Dec. 6 (Bloomberg) -- India and China, which have fought a war over their disputed border and compete for resources to feed Asia’s two fastest growing economies, will hold their highest level military talks in almost two years.
General Ma Xiaotian, the deputy chief of the People’s Liberation Army General Staff, will lead a delegation to New Delhi for meetings Dec. 9 with Indian Defense Secretary Shashikant Sharma and ministry officials. The previous round of defense dialogue was held in Beijing in January 2010.
The nuclear-armed neighbors, home to more than a third of the world’s people, claim territory held by the other and clashed during a brief border conflict in 1962. India has replaced China as the world’s top weapons importer, according to a study by the Stockholm International Peace Research Institute, as it aims to modernize its armed forces and defend against security threats from Pakistan and China.
Ma’s visit indicates that China and India have for now “resolved a degree of their tit-for-tat diplomacy,” said Lora Saalman, a Beijing-based analyst at the Carnegie-Tsinghua Center for Global Policy. “It does not signal that the overall tensions underpinning such disputes have been resolved.”
Military relations between the world’s two most populous nations were suspended in August 2010 after China issued a visa to an Indian army officer in charge of forces in Kashmir without stamping his passport, an act seen as questioning India’s rule over the disputed Himalayan territory. China has a close alliance with Pakistan, which has waged two wars with India over Kashmir.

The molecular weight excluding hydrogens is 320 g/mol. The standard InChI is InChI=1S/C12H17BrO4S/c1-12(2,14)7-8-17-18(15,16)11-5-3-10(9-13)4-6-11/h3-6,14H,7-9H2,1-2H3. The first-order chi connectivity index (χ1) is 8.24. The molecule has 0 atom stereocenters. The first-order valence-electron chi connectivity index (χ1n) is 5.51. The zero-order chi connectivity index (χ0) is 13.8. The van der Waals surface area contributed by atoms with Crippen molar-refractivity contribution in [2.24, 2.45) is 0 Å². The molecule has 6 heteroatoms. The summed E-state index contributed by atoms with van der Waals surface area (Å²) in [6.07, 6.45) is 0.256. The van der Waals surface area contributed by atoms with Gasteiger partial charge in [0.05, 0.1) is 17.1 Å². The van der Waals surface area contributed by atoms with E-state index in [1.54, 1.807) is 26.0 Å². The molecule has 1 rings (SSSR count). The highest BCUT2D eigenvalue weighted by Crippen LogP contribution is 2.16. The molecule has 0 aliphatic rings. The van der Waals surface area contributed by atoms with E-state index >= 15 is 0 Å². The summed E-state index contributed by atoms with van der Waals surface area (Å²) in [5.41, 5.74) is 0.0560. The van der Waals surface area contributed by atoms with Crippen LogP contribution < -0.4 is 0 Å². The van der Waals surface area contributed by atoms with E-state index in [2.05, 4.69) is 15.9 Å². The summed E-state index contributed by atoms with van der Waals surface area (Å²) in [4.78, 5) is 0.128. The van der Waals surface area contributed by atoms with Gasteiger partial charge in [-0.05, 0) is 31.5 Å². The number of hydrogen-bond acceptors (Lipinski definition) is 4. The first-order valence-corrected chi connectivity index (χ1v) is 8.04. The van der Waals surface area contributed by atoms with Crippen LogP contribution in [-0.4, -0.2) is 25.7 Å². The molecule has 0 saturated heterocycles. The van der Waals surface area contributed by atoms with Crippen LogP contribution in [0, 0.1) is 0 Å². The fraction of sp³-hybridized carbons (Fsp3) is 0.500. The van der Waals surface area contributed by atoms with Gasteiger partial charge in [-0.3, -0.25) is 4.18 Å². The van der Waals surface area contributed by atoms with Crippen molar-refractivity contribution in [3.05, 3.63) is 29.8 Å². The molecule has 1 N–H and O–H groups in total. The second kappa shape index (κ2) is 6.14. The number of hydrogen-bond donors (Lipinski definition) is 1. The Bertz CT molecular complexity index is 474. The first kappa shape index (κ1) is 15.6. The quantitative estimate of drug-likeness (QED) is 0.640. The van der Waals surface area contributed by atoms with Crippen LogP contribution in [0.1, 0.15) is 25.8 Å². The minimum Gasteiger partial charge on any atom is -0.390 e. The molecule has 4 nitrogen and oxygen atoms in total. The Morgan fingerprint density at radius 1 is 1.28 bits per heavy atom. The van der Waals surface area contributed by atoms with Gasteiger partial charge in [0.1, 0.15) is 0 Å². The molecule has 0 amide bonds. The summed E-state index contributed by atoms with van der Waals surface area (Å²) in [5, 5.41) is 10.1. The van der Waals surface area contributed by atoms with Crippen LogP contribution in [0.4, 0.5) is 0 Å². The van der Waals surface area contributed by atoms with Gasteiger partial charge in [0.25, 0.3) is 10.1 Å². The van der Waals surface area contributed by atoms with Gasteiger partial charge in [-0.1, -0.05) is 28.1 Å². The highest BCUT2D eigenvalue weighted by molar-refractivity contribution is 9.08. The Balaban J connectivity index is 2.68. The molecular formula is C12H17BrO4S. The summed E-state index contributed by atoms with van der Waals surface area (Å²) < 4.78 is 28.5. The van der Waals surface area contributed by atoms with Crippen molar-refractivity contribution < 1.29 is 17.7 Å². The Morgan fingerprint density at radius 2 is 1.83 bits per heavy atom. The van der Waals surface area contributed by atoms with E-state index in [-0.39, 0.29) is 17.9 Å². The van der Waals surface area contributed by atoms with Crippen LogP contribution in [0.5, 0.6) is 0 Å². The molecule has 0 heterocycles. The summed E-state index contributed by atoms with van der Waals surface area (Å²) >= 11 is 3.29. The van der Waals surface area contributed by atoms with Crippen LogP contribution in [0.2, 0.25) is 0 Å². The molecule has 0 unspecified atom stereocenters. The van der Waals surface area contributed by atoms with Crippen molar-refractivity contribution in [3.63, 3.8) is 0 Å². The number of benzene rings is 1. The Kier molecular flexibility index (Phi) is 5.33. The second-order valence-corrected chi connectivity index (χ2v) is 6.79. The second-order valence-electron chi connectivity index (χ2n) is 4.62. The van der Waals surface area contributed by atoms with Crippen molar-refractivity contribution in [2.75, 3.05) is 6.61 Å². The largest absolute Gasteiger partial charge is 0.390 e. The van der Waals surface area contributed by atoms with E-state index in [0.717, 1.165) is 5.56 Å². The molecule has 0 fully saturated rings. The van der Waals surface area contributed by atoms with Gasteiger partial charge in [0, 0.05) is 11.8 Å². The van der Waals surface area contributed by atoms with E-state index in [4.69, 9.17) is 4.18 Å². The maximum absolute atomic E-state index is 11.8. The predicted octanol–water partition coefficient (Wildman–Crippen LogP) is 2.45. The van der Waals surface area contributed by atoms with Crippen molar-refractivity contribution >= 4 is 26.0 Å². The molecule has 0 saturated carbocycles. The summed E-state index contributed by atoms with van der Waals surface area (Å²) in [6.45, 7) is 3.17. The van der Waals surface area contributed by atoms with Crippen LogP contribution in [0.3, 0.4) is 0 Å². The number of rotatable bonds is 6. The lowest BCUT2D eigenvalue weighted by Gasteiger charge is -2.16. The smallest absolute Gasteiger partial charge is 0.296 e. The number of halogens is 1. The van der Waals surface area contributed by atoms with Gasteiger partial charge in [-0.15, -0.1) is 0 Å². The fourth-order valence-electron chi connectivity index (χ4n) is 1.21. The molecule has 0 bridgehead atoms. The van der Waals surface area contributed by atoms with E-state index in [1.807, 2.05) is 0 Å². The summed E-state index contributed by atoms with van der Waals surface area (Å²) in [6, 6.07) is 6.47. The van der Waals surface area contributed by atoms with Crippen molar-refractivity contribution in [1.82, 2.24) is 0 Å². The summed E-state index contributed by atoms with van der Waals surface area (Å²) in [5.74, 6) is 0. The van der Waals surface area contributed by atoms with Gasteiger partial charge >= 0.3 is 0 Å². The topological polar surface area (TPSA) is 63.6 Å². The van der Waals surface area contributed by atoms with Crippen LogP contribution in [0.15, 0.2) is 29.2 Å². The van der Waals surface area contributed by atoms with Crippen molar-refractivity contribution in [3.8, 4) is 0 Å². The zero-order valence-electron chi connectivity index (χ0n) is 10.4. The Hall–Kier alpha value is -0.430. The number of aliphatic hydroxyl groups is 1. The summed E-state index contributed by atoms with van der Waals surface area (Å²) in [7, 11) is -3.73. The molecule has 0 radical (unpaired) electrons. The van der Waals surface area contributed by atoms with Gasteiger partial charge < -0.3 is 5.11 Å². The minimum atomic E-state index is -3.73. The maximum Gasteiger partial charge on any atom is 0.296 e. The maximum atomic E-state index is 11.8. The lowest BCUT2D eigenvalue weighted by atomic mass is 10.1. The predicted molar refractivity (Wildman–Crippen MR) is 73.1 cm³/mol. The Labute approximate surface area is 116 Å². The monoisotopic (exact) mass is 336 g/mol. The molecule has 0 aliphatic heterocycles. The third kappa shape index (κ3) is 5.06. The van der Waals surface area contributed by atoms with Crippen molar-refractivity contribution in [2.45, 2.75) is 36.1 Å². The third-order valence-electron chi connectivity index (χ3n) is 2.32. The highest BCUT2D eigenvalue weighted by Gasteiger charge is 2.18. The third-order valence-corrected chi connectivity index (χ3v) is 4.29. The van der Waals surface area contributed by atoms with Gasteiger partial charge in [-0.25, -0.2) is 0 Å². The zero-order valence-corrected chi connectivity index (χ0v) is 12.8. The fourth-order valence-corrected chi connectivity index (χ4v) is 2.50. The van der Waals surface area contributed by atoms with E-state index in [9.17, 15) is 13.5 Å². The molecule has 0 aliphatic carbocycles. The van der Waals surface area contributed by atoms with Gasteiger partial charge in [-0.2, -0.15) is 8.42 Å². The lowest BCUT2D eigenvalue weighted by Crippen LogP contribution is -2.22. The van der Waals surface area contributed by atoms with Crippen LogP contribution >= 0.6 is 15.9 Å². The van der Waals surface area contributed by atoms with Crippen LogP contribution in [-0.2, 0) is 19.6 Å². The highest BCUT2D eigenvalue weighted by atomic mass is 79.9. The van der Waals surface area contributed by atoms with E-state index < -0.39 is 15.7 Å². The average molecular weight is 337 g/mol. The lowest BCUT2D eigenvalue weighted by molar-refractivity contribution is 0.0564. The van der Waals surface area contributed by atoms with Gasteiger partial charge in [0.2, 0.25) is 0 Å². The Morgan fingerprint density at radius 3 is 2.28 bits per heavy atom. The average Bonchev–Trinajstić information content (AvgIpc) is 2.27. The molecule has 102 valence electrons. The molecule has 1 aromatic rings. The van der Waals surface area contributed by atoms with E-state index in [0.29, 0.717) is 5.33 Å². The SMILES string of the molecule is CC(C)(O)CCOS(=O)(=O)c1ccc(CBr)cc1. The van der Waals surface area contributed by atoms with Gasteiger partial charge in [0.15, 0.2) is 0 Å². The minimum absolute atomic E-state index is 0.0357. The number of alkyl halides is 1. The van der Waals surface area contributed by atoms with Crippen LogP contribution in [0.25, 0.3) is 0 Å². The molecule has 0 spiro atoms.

Dalai Lama Protest
Border talks scheduled for Nov. 28-29 were scrapped after China objected to a Buddhist meeting in New Delhi at which the Dalai Lama was set to speak, the Press Trust of India reported. The government in Beijing refused to go ahead with the dialogue even after India said President Pratibha Patil and Prime Minister Manmohan Singh would not attend the Dalai Lama session, the Times of India newspaper reported Nov. 27.
The Dalai Lama has lived in India since fleeing in 1959 after China’s military takeover of Tibet. China accuses him and the government-in-exile that is also based in the north Indian town of Dharamshala, of secretly seeking independence for his homeland. The Dalai Lama says he wants autonomy for Tibet, not separation.
India’s foreign ministry said in a statement Nov. 25 it was looking forward to rescheduling the boundary talks “in the near future and the two sides remain in touch to find convenient dates.”
India and China, which went to war five decades ago over part of their 3,500-kilometer (2,175-mile) boundary, have tried to prevent their disagreements from affecting economic ties. Chinese Premier Wen Jiabao traveled to India with 300 business executives in December last year. During that trip the countries vowed to raise trade by two-thirds to $100 billion in five years and reduce India’s trade deficit by promoting its exports to China.